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Text testimonies Proactive missions
catalog number: 425434
Rank: First Sergeant
Unit: Lavi Battalion
Area: Hebron area
period: 2002 - 2003
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Proactive missions
Rank: First Sergeant
Unit: Lavi Battalion
Area: Hebron area
period: 2002 - 2003

There are all sorts of proactive missions, mostly arrests and also 'straw widows' (commandeering private homes for army use), raids at day and at night, all sorts of operations with helicopters.

What do you mean? About once a week, a group of people would be air-lifted from the Pnei Hever helicopter landing and we’d be flown somewhere, usually in Yatta or around there, land in the middle of the village, do a patrol or something, and go back. The helicopter would land in the middle of the village and we’d be flown back to base.

What did you do inside the village? There are check-posts, where you put up a barrier in the middle of the road and start checking ID cards, vehicles, doing searches. There are house searches, or intelligence mapping, meaning you enter a neighborhood, go from house to house, find out who lives there, take down their ID numbers, names, usually it’s a hamula (extended family). Most of those missions were in Yatta, in Dura. Ours was in Yatta, in our sector, the South Hebron Hills, near – what was it? Not Jabal Juhar. Sindas.

Jabal Sindas. Yes, and some in the Zaytoun neighborhood inside Hebron, that was when we were posted at Beit Haggai, right across the road. So, basically, you go in and simply write down the names, who lives here, who are the cousins, who’s the father, the grandfather, the kids, who lives there. Intelligence mapping. House searches. You enter the house and start looking for all kinds of forbidden stuff.

How does the search go? Obviously it depends whether it’s day or night, but usually it’s more or less the same, except that all the security outside is more of an issue. At night you simply secure the house and that’s more or less it, all the neighbors are asleep. During the day, everyone is outside, so it’s usually a slightly bigger force. You surround the house with teams of soldiers. If you don’t have enough [soldiers], you just secure the entrance, knock on the door, ask for the house owner, he comes out, presents himself, what’s your name etc., who, what, why. He goes back in, gathers everyone in one room, everyone who’s in the house, children, old people, women, whatever. They’re all put in one room, and then the force comes in. There’s a team that starts clearing the rooms, making sure there’s no one armed inside or anything. Usually one guy or a whole team watch over the people inside the room. And there’s more people, usually, they come in, sometimes on the porch, sometimes still outside, and they secure the place facing outwards, so that no one comes into the house while the guys are searching inside it. You go room by room, open closets, look at everything. Sometimes the owner of the house comes with you, sometimes not. Usually, we wanted to do it with him or with someone who spoke Hebrew, if there was someone like that around, because it’s easier that way. Then you leave. You wrap things up the same way. I guess you know how it works, securing and teams and so on. If it’s an intelligence mapping mission, then it’s less searching and more asking who lives there and writing it down. If it’s a check-post, you simply stop traffic and start searching vehicles. If some guy looks suspicious, you check his ID number with the war-room over the radio. Once in a while you get a "bingo", that he’s wanted.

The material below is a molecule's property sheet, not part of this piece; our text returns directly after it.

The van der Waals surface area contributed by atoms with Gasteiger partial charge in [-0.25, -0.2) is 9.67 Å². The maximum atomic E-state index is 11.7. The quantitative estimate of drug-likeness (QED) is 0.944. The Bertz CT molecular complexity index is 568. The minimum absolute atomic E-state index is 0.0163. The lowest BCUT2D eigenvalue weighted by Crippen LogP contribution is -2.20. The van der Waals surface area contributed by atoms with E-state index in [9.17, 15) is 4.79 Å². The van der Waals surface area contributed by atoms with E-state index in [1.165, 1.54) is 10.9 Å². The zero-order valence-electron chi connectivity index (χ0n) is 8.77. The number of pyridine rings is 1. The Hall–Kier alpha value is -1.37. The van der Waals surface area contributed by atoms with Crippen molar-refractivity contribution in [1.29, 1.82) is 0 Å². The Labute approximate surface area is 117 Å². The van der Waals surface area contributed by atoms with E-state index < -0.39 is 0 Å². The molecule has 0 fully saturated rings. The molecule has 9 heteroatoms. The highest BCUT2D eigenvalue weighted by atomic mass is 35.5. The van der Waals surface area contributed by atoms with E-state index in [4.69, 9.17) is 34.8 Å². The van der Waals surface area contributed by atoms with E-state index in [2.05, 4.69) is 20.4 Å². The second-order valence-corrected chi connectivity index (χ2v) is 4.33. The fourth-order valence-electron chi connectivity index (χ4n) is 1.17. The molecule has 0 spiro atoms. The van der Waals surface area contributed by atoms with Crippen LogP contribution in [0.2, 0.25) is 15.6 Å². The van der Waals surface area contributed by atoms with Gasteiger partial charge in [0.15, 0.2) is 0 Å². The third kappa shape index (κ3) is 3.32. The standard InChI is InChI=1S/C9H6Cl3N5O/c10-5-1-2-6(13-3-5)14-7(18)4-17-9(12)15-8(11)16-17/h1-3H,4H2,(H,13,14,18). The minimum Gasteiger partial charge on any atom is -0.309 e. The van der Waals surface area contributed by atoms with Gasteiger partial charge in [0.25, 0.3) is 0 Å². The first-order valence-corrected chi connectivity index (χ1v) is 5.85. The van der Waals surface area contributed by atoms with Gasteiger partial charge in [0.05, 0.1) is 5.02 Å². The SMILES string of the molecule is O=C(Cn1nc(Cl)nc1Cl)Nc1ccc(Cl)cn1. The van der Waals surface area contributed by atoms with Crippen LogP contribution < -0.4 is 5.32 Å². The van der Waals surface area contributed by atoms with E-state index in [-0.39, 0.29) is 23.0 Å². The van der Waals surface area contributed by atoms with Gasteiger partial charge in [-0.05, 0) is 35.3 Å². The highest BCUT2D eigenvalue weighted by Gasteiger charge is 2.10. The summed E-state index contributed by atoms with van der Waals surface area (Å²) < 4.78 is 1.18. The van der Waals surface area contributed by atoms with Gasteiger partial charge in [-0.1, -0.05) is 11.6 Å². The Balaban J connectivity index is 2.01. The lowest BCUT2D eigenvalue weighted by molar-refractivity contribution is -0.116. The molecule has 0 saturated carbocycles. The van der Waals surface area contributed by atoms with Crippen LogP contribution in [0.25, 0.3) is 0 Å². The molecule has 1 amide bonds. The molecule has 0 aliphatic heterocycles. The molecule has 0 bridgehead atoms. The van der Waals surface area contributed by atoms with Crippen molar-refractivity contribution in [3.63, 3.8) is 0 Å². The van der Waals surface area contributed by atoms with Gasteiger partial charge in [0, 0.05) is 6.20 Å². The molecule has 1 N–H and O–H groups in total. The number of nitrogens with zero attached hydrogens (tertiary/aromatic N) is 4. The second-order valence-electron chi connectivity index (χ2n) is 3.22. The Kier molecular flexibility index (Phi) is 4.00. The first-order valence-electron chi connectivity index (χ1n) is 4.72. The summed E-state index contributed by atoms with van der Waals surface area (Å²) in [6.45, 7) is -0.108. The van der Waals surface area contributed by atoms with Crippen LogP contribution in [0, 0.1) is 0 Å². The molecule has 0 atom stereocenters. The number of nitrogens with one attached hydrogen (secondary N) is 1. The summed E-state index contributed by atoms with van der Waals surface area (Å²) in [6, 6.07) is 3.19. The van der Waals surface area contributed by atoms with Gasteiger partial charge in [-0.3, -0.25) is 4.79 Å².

What are the rules of engagement inside the village? At first, we went around with a magazine inside [the rifle], but with no bullet in the barrel. After the Sheep Junction incident (where three Lavi Battalion soldiers were killed in January 2003), the orders were to have a bullet in the barrel [always] or sometimes, depending what mission we were on. The rules of engagement were: if you identify an armed person for sure, you kill him, you shoot to kill. If you see someone suspicious, you carry out ‘suspect arrest procedure’, meaning, [you yell] “Stop! Stop”, shoot in the air, shoot him in the legs, and if he’s still a threat to you, you kill him.

Nothing more? No. There were mistakes sometimes, but okay. That didn’t happen with me. That happened later, when I was released. They carried out an arrest, there was a guy on the roof, they thought he was armed, they killed him. In the end, I don’t know, he was holding a broom or something. What was he doing on the roof? I don’t know, but they thought he was armed, so they killed him.

Did you ever use Palestinians as human shields? What do you mean, human shields? Not in general. There were cases of soldiers tying people to jeeps and all that. No, we didn’t do that. But 'neighbor procedure' – yes, we did that.